Squeeze’s journey: hits, struggles, and a 50-year reunion | Music | Entertainment

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Squeeze’s journey: hits, struggles, and a 50-year reunion (Image: Getty)

In the late 1970s and early 1980s, the two bands who best chronicled British life were Squeeze and Madness. While the ska legends are generally considered a one-hit-wonder in America for Our House, their London peers Squeeze, best known for the toe-tapping song Cool For Cats, won over the hearts and sound systems of US fans.

Their Stateside success peaked in 1982 when they headlined New York’s most celebrated venue, Madison Square Garden, to a 20,000-strong audience.

Critics compared them with The Beatles and fans went crazy for the group’s lyrical references to The Sweeney and Clapham in classic hits such as Up The Junction and Labelled With Love. 

Yet when the band returned to the same arena almost 40 years later in 2019, their second performance was even more profound – in part because joint frontman Chris Difford couldn’t remember Squeeze’s first landmark US show due to his since well-publicised alcoholism.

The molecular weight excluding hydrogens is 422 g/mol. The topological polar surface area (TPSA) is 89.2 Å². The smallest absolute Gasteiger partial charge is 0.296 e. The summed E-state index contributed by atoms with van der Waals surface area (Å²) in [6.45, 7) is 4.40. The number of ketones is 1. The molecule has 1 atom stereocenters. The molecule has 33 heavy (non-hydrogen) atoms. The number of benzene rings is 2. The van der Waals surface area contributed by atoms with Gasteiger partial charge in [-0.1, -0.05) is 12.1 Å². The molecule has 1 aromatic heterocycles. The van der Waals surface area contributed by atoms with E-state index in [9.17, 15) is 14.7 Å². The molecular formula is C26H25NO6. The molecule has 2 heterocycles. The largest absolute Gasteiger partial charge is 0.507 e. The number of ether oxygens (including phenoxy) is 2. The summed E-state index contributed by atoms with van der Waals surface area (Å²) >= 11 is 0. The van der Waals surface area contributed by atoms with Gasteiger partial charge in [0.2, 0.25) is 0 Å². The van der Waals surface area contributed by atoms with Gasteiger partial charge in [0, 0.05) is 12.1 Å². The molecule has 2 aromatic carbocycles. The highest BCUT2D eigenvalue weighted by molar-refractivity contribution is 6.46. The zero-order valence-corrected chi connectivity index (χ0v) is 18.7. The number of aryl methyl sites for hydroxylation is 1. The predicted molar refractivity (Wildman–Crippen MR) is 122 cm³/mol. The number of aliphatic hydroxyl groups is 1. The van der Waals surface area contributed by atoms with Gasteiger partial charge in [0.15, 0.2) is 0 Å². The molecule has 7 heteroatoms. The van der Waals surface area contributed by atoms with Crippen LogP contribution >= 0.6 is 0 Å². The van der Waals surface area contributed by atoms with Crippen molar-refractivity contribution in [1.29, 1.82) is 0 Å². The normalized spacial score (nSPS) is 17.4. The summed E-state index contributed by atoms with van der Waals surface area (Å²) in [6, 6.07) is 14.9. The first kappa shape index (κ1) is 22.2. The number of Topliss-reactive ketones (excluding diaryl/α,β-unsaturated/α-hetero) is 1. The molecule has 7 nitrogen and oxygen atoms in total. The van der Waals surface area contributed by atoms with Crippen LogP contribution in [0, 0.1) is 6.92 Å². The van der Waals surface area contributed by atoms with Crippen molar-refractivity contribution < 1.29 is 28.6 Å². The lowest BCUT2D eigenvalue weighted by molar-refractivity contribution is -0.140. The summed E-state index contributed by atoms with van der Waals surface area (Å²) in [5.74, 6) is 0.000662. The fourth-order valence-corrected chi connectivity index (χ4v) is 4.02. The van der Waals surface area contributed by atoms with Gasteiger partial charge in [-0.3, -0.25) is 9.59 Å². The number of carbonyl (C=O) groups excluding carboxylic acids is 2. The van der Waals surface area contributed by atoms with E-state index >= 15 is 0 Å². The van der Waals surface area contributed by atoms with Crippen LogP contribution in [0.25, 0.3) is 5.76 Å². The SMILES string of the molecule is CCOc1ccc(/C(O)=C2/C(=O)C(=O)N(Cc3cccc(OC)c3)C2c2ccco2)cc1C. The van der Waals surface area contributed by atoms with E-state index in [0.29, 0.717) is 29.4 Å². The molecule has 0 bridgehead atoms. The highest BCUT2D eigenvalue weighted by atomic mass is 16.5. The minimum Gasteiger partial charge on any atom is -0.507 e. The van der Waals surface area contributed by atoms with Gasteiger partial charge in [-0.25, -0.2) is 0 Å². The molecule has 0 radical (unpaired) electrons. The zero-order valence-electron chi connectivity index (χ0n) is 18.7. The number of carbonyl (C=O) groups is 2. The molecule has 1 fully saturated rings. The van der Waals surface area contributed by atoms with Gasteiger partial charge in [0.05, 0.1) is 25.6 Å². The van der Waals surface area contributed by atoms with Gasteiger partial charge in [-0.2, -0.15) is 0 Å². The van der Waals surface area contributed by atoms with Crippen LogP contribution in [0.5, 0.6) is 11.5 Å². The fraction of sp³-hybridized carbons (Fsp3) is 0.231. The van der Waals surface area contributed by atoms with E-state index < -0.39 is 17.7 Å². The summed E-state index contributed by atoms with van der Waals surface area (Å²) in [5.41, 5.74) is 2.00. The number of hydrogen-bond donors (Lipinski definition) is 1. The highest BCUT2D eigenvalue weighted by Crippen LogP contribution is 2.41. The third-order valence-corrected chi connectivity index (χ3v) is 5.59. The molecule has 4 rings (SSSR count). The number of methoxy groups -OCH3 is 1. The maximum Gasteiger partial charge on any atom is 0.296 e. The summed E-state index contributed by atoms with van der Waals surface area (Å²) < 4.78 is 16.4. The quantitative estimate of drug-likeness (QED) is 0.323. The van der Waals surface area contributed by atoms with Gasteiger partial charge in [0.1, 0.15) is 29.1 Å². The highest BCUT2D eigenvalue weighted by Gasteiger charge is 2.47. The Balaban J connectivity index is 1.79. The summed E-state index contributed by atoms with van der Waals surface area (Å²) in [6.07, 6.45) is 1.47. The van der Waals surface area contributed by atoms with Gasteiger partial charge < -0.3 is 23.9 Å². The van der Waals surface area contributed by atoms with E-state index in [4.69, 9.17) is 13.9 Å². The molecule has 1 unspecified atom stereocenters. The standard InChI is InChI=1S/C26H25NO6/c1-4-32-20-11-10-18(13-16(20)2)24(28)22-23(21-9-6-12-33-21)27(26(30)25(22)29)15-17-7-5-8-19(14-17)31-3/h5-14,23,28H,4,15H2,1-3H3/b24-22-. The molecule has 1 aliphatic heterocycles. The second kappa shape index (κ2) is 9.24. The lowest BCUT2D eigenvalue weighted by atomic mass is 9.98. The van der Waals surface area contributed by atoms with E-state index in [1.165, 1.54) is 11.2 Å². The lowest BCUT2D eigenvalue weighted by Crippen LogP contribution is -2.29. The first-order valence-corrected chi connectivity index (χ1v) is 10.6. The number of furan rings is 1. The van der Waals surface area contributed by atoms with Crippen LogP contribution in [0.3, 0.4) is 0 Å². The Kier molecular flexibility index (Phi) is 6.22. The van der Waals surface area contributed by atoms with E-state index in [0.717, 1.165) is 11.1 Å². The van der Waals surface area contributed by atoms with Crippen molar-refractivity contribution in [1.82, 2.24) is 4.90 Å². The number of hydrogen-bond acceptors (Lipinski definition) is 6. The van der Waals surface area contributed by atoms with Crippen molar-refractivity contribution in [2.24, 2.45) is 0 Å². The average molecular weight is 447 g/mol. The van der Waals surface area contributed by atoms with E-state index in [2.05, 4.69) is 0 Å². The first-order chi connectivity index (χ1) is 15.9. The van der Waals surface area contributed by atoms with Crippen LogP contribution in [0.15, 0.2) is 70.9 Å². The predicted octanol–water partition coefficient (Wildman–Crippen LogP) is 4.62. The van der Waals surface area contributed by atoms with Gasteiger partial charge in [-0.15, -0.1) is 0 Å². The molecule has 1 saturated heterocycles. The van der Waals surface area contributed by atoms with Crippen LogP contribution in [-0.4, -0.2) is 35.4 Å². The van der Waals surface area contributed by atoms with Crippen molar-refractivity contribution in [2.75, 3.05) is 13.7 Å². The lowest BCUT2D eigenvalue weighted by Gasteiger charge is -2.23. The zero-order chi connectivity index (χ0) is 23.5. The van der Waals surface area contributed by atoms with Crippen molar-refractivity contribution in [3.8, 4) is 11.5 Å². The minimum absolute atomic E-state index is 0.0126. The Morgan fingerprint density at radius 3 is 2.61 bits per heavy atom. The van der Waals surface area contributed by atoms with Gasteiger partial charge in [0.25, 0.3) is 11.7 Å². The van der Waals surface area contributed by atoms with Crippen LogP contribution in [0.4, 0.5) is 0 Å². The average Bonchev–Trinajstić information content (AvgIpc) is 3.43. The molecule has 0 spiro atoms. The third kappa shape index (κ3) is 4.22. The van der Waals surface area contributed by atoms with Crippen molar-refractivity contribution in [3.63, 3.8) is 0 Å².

Speaking today, Difford, 69, admits: “I don’t remember the early 1980s at all. I was a different, more troubled person then. Playing such an iconic venue again all those years later was very emotional.”

Difford, who has been sober since 1990, doesn’t regret his lack of memory at Squeeze’s success – “Not in the slightest” – but he laughs recalling trying to find proof of that first Madison Square Garden concert.